Having heard through his interview with Ink Sweat & Tears that poet Roddy Lumsden was selecting for Best British Poetry 2011 from magazines, journals and ezines, I just had to find out more. Below, Roddy Lumsden shares with us information on the process, his thoughts on the state of British publications as well as the location of his first publication, enjoy!
The anthology (Best British Poetry 2011, due from Salt in the spring) selects from any magazine, journal, newspaper or ezine. The British in the title refers to those publications, as opposed to the poets. It is modelled on similarly titled books which appear annually in the US, Canada, Australia and Ireland. In the past, the Forward anthology has filled the gap of not having such an anthology, but the Forward contains few poems from magazines and an increasing amount from the shortlisted books.
From next year on, I will have a different co-editor each year, so the anthology doesn’t get bogged down in my taste (which I hope is quite wide). It does mean a lot of reading for me, but there are worse tasks than an afternoon or two each month in the Poetry Library in the Royal Festival Hall.
The toughest thing will be to bring it all together for publication, as I will want to see magazines from the first quarter of 2011, then contact the poets chosen so they can offer a commentary on their poem. The book will be due soon after.
I have to say, though I’ve encountered several new magazines, none sticks out. Of the smaller magazines, Assent (formerly Poetry Nottingham) impresses me. Nathan Hamilton’s special features in the last two editions of The Rialto, focusing on younger poets offered several good pieces. I think Colette Bryce has done good things at Poetry London – I really like her taste. Pen Pusher manages to get poems from some very interesting poets. Most of the best ezines I find are specialising in innovative work.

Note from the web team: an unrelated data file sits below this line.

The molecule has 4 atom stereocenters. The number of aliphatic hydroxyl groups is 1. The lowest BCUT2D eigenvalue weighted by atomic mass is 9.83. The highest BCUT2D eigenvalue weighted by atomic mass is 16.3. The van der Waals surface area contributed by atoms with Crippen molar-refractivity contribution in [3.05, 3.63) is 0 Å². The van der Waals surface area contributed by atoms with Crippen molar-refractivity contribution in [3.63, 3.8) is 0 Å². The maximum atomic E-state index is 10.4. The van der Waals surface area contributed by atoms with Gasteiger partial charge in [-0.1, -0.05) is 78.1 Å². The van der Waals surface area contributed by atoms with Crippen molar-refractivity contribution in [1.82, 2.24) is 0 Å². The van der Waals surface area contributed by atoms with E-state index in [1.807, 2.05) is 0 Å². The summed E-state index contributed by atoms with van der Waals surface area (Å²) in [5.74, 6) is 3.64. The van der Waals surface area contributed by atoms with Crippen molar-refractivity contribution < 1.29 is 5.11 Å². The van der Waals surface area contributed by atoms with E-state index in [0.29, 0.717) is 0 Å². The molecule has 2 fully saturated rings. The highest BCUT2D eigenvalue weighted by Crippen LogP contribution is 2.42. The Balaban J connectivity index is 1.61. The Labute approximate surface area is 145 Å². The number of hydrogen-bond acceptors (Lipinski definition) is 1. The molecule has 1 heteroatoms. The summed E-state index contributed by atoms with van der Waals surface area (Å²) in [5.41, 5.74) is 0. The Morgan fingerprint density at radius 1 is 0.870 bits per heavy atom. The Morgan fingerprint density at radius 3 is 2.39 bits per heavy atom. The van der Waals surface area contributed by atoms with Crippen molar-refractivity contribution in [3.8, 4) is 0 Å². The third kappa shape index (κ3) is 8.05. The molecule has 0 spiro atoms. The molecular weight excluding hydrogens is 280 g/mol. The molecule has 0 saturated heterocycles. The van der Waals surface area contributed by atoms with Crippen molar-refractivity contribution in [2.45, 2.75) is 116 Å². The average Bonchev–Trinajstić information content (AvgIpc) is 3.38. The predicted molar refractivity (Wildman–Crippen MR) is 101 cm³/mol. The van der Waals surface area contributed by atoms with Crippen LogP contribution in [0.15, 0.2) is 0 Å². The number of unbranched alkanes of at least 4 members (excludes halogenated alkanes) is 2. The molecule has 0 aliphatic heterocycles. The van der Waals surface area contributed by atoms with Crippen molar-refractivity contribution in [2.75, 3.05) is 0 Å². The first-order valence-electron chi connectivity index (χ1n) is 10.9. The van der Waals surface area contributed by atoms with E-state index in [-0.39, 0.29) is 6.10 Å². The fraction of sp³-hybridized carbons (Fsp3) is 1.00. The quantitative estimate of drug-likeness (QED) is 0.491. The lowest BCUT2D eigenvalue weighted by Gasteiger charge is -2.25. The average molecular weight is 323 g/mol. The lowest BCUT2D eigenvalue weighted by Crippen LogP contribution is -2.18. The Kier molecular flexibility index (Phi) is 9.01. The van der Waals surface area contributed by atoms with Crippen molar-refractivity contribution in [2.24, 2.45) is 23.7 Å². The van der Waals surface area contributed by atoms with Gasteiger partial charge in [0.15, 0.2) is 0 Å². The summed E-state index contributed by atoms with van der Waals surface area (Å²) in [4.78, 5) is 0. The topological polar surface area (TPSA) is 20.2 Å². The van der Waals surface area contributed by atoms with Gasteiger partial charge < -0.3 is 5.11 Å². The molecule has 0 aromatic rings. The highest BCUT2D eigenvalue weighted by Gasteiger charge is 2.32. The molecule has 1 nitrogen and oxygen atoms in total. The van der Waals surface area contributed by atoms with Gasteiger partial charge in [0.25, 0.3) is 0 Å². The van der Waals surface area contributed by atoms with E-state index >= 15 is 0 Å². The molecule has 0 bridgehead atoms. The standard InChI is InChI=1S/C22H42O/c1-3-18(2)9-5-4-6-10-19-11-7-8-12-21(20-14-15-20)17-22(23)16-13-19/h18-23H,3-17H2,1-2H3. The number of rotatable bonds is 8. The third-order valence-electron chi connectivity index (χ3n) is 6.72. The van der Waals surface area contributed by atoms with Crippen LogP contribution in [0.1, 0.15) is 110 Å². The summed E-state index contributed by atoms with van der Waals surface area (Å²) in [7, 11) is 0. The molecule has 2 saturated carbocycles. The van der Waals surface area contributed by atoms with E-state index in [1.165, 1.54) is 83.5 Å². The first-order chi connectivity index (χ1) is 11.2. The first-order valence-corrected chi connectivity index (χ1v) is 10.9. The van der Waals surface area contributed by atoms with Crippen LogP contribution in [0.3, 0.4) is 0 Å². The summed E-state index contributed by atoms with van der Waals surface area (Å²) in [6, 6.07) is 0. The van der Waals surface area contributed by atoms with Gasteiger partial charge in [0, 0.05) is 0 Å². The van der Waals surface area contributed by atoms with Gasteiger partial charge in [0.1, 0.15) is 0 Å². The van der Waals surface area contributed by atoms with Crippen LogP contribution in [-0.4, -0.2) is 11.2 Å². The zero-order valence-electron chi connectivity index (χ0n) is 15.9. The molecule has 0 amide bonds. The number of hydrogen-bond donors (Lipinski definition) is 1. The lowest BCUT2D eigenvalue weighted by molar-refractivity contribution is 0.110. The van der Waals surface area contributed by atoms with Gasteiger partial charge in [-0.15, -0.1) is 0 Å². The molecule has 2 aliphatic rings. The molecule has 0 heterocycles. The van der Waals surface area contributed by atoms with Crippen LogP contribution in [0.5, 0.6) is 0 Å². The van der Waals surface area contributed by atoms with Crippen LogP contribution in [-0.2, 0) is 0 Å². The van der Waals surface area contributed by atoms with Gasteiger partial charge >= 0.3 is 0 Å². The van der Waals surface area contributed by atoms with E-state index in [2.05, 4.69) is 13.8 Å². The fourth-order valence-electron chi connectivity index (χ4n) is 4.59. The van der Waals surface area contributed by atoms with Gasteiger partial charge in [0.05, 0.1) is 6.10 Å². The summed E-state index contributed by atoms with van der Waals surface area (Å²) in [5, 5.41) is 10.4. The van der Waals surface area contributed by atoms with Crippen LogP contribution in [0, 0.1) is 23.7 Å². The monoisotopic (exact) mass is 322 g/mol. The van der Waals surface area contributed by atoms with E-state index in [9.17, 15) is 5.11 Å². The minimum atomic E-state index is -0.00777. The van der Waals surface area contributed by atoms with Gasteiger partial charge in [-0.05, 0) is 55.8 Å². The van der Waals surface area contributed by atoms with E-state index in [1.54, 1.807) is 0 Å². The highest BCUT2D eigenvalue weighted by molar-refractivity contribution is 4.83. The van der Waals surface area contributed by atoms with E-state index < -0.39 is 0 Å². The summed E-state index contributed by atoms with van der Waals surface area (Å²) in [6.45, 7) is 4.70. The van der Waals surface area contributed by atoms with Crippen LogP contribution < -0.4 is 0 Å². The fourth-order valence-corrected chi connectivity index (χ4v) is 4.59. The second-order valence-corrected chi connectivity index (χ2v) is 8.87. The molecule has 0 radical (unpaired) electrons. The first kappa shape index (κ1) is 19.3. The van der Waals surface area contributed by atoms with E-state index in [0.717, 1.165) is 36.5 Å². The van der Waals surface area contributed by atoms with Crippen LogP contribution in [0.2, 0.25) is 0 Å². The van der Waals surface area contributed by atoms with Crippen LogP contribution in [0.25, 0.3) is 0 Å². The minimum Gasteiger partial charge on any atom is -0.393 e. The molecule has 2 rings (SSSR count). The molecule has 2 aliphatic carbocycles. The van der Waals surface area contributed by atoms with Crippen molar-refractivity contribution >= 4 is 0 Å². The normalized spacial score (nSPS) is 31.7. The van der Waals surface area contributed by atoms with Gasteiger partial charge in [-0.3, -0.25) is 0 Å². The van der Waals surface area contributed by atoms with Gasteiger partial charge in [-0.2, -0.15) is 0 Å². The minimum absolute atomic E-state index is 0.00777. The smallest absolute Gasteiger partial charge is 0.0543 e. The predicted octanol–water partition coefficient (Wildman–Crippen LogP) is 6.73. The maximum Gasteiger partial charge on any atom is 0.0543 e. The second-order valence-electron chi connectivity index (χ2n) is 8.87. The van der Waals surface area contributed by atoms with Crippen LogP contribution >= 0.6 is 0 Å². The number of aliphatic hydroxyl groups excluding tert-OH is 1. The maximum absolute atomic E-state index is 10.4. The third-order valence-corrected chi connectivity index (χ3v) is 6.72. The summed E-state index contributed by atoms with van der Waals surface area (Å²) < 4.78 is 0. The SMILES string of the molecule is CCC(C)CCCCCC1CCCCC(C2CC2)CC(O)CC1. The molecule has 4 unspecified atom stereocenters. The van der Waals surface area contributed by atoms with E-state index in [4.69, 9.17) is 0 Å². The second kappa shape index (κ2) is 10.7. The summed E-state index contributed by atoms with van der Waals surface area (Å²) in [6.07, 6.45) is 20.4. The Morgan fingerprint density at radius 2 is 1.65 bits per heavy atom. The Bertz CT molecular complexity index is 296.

Sadly, I’ve found little from the little-known magazines – most ‘local’ mags and the ones whose names I don’t recognize do tend to have poetry of a lesser quality. So far, about half of the poems are by poets without published books, though quite a few of those are poets well on their way to full publication, such as Heather Phillipson and Vidyan Ravinthiran.
One of my aims is to try to broaden the reading of poetry readers by offering work from across the whole range of poetry being written here. Most UK readers rarely stray beyond the well-known names offered and marketed hard by the commercial presses. Another aim is to celebrate the variety and continuing health of the literary journal, the little magazine and the increasing strength of online publications.
I decided against the inclusion of British poets’ work in foreign-based publications. Not that I would be including my own poems of course, but that would mainly rule myself out, as I now publish far more regularly in US publications than here – which mirrors the fact that the majority of my book sales are now over there. My own first acceptance also came in an American magazine, Verse, back when I was about 21. It was a short, comic poem and I don’t recall its title, but I do remember it had a Les Murray poem on the adjoining page which was encouraging!